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Korean cars dominate the midsize sedan segment


Two Korean models Kia K3 and Hyundai Elantra will compete with three Japanese models, Mazda3, Toyota Altis and Honda Civic. The market share ratio of 58-42 is not too much of a difference, but considering the average sales of each model, Korean cars are more efficient.

Sales of K3 (former Cerato) after 4 months of 2022 are more than 5,200 vehicles. This model alone accounts for nearly 50% of the segment’s consumption. Elantra’s sales level is much more modest, only 1,218 cars, but still higher than two rivals Toyota Altis (865 cars) and Honda Civic (686 cars).

The model closest in sales to K3 is Mazda3, with more than 3,000 cars after 4 months. Regarding the form of distribution, only Civic and Altis are imported, the rest are assembled domestically.

In the group of C-sized sedans, Korean cars and Japanese cars are clearly differentiated in how they set prices and how to approach customers. Excluding models like the MG5, U5 Plus, which are mainly for selection purposes, low sales, K3 and Elantra have the lowest prices in the segment.

Both are popular brands, but the pricing of the two Korean models sets themselves a position below Japanese cars. The highest versions of K3 and Elantra are more expensive than the lowest versions of Mazda3, Altis, and Civic by VND 50-100 million. No Korean car model costs more than 800 million VND like Japanese competitors.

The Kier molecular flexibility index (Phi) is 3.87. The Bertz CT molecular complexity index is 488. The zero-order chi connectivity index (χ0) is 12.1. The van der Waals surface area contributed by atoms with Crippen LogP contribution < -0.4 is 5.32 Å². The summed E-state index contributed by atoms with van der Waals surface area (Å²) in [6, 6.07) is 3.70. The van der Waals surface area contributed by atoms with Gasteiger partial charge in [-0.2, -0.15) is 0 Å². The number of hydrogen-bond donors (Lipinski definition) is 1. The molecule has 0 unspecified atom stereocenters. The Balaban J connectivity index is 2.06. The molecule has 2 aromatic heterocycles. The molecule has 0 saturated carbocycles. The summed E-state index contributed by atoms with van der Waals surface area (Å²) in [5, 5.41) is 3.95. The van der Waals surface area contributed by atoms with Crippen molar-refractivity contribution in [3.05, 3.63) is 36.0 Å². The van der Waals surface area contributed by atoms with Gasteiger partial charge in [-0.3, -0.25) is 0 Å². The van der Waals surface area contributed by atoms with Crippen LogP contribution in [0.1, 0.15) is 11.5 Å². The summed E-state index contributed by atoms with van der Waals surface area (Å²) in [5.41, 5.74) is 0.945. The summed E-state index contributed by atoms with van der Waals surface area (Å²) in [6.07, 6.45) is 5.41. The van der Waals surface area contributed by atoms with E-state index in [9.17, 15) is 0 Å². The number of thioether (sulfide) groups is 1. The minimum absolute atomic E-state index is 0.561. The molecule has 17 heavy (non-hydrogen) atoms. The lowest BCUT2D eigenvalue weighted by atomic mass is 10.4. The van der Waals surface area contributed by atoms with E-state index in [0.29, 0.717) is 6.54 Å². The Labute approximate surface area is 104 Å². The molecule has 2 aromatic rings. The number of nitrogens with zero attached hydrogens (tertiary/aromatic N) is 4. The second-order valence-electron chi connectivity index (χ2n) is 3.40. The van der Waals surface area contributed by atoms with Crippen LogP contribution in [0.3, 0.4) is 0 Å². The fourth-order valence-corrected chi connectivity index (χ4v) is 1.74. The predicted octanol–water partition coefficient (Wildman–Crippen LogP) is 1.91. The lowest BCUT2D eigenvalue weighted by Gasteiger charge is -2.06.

Kia K3 at a dealer in Ho Chi Minh City. Image: Thanh Nhan

Korean cars in this segment focus on convenience for users. K3 has a smart trunk opening feature, the largest entertainment screen in the segment. To target young, experienced users, the car has seats with cooling and memory function. Elantra has not had an upgrade yet, and before the Altis and Civic come to the new generation, the Korean model has more outstanding amenities.

In recent years, the explosion of small high-rise multi-purpose vehicles has made the traditional segments, especially C and D-size sedans lose their place. No longer being the main sales products, Japanese companies choose a new direction for C-size sedans by focusing on safety technology.

Honda Civic imported from Thailand rolls in Hanoi.  Photo: Luong Dung

Honda Civic RS version imported from Thailand rolls in Hanoi. Image: Luong Dung

Mazda3 has i-Activsense safety technology package, Altis has TSS, Civic has Honda Sensing. Features such as lane departure warning, lane keeping assist, obstacle identification, intelligent brake assist… are not available on Korean rivals.

The trend of design rejuvenation makes Japanese firms no longer conservative. Models like Altis, Civic, Mazda3 become smoother, more attractive in terms of looks. However, the young quality is still in moderation, not flying like Korean cars.

A more accessible price is the basis for K3 or Elantra to hold the majority of the market share in the segment. Japanese cars at a higher price range, aimed at a group of customers who are still interested in traditional sedans, do not want to go to high-rise cars, which have many options in the price range of 700-850 million.

Pham Trung

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